Banh mi is a Vietnamese word for bread, baguette to be more exact, but it also carries the meaning of a sandwich made of marinated spicy pork, sauce, pickled vegetables and pate (!). I know the description might raise couple of eye brows, but after the first bite all of your suspicions go away.
The essence of a good banh mi as a baguette made from a mixture of rice and plain flour, marinated pork (whichever part you like, file or loin in some Asian marinade). I used a premade corn baguette and it worked out fine.
Ingredients for 4 sandwiches:
- 1 carrot
- 2 onions
- 1/4 of daikon
- rice vinegar
- 200 g chicken liver
- 400 g pork loin, deboned
- 5 spice
- hoisin (thick paste made of soy and sweet potatoes, excellent for meat)
- 4 baguettes
- Smear a talespoon of lard over the pork loin, add a god pinch of salt and 1 tablespoon of 5spice and rub it thoroughly in the meat. Put in the oven for 40 minutes on 180 Celsius degrees.
- Meanwhile prep the veg. Slice the carrot and daikon julienne style, cover with 3 tablespoons of rice vinegar and 1 table spoon of sugar and leave to rest so the veg softens a bit.
- Chop up the onions and sautee for 10 minutes until soft. While the onions are cooking clean the chicken livers, rinse and dry. Add to the onions, sautee for 5 minutes then tip in the food processor. Add a pinch of salt 2 tea spoons of mustard and 1 table spoon of rice vinegar and whizz up.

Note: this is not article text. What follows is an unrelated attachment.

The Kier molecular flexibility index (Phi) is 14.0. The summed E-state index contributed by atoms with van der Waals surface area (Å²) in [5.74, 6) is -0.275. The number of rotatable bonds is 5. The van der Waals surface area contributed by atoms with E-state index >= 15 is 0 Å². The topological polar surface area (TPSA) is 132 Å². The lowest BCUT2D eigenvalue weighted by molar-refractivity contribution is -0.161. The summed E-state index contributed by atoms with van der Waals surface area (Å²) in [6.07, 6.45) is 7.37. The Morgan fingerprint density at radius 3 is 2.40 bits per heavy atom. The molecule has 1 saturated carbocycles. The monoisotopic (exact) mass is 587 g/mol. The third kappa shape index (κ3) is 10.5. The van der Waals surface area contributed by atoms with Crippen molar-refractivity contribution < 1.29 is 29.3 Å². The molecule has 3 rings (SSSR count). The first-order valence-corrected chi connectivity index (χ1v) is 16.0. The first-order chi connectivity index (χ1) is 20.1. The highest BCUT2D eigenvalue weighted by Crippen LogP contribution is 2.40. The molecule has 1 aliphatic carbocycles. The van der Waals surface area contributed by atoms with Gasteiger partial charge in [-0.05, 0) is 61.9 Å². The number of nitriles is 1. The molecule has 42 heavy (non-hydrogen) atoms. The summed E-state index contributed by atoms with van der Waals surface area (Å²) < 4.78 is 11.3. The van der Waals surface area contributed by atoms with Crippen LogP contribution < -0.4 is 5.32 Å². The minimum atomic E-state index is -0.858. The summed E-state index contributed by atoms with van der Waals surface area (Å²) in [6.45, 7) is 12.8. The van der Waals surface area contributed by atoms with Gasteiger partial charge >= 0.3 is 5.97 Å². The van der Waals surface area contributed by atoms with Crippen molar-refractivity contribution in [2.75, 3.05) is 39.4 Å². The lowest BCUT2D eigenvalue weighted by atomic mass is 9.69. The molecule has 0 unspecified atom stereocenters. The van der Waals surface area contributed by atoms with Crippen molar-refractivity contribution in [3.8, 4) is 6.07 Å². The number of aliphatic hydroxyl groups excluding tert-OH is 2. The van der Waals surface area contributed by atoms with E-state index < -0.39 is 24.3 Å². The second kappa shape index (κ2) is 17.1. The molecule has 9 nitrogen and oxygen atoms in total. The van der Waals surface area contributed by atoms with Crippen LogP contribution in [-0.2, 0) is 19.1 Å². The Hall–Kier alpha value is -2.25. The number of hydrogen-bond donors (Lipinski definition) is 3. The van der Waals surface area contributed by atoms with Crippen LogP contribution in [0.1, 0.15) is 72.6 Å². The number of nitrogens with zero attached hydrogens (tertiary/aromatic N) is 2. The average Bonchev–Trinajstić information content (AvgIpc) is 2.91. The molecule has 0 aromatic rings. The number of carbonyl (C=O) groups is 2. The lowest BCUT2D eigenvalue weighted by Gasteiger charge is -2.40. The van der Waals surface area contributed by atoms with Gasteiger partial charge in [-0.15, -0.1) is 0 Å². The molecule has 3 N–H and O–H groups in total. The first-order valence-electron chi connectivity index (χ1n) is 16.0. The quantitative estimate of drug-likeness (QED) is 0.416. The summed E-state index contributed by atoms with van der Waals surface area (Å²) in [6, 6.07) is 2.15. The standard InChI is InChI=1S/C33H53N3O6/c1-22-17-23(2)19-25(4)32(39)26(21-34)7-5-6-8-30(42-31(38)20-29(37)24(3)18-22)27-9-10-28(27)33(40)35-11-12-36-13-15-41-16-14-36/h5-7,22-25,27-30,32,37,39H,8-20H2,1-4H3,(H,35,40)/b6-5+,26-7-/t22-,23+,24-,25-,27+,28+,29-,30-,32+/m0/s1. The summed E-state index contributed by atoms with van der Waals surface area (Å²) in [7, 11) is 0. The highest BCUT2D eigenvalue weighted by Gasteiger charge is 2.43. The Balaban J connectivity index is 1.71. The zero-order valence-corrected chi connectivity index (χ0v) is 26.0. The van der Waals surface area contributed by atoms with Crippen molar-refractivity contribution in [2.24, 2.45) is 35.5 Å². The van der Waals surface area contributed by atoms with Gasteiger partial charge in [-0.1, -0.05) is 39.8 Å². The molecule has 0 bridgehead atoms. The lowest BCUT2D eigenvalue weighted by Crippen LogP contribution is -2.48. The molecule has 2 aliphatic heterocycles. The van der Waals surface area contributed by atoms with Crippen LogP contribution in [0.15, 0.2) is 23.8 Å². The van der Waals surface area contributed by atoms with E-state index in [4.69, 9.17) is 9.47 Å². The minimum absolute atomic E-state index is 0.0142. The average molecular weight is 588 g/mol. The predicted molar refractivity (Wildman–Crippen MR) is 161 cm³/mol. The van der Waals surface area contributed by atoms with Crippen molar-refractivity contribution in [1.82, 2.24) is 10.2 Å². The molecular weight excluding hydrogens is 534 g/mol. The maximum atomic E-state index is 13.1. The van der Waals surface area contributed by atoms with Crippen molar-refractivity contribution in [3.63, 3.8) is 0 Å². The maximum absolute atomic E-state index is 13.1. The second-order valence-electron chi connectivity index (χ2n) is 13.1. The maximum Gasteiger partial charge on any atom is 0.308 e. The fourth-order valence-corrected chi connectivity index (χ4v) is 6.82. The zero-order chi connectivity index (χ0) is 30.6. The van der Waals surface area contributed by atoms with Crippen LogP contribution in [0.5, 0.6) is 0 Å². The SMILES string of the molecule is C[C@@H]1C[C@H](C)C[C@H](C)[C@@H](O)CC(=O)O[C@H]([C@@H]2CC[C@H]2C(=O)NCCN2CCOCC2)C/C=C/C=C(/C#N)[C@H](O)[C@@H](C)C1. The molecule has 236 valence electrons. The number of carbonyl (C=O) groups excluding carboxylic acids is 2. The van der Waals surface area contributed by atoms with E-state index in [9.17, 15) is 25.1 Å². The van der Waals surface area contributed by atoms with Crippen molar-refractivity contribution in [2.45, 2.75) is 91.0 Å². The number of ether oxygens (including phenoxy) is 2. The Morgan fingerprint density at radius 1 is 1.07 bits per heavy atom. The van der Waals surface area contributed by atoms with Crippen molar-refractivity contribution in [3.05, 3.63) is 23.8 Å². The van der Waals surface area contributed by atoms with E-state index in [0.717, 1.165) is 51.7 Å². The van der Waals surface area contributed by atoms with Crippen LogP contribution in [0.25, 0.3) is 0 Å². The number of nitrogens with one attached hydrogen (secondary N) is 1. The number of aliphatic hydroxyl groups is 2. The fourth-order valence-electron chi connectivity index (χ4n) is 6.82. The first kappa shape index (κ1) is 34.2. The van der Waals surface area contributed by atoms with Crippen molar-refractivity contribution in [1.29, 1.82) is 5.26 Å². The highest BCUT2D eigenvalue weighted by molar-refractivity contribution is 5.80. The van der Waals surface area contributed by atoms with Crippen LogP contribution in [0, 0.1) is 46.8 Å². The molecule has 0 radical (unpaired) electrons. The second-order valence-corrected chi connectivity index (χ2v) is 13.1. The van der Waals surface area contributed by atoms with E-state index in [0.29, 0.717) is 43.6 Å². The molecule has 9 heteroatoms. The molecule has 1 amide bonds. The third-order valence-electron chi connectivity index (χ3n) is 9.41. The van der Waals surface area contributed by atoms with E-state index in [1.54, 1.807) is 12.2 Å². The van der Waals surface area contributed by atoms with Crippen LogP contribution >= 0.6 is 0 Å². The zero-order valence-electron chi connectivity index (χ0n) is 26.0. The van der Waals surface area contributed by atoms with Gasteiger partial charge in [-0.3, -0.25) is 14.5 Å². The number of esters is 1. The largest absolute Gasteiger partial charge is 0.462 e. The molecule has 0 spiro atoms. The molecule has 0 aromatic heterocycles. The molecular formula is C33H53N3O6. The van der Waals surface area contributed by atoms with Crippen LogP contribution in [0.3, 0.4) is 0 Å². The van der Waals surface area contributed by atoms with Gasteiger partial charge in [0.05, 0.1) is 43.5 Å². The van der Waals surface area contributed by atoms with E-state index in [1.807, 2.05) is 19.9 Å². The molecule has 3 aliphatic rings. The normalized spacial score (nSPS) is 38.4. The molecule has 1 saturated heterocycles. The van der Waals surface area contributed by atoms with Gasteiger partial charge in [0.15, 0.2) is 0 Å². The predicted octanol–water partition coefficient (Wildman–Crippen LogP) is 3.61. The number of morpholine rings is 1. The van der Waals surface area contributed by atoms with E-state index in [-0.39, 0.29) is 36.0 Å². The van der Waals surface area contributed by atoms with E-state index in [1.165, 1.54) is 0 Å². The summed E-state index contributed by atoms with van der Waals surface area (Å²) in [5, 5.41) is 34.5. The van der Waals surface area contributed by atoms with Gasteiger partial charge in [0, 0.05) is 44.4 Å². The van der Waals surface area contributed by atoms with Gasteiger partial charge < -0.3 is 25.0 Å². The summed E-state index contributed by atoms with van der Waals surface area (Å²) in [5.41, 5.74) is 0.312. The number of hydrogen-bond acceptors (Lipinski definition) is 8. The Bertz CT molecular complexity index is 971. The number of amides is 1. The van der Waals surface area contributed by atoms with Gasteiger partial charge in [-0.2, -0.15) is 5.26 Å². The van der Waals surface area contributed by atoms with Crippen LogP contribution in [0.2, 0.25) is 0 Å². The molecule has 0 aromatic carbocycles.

- Mix together 3 table spoons of mayo with 1 tea spoon of of sriracha and 2 teaspoons of hoisin.
- Take the meat out of the oven and turn it off. Cut the baguettes lengthwise and put in a warm oven for 10 minutes (you can go without this step, but it does make a difference in the end).
- Now that you’re set you can make the sandwiches. Cover one side with mayo sauce and the other side of bread with pate. Place meat on top followed by a handful of veg. Close and slightly squish so the tastes get combined.
- Sprinkle with a little bit of coriander or spring onions and drizzle with sriracha if you care for extra spicy.
Based on this recipe you can create your own layers of flavor, as long as it’s warm, porky and with some sort of a pate.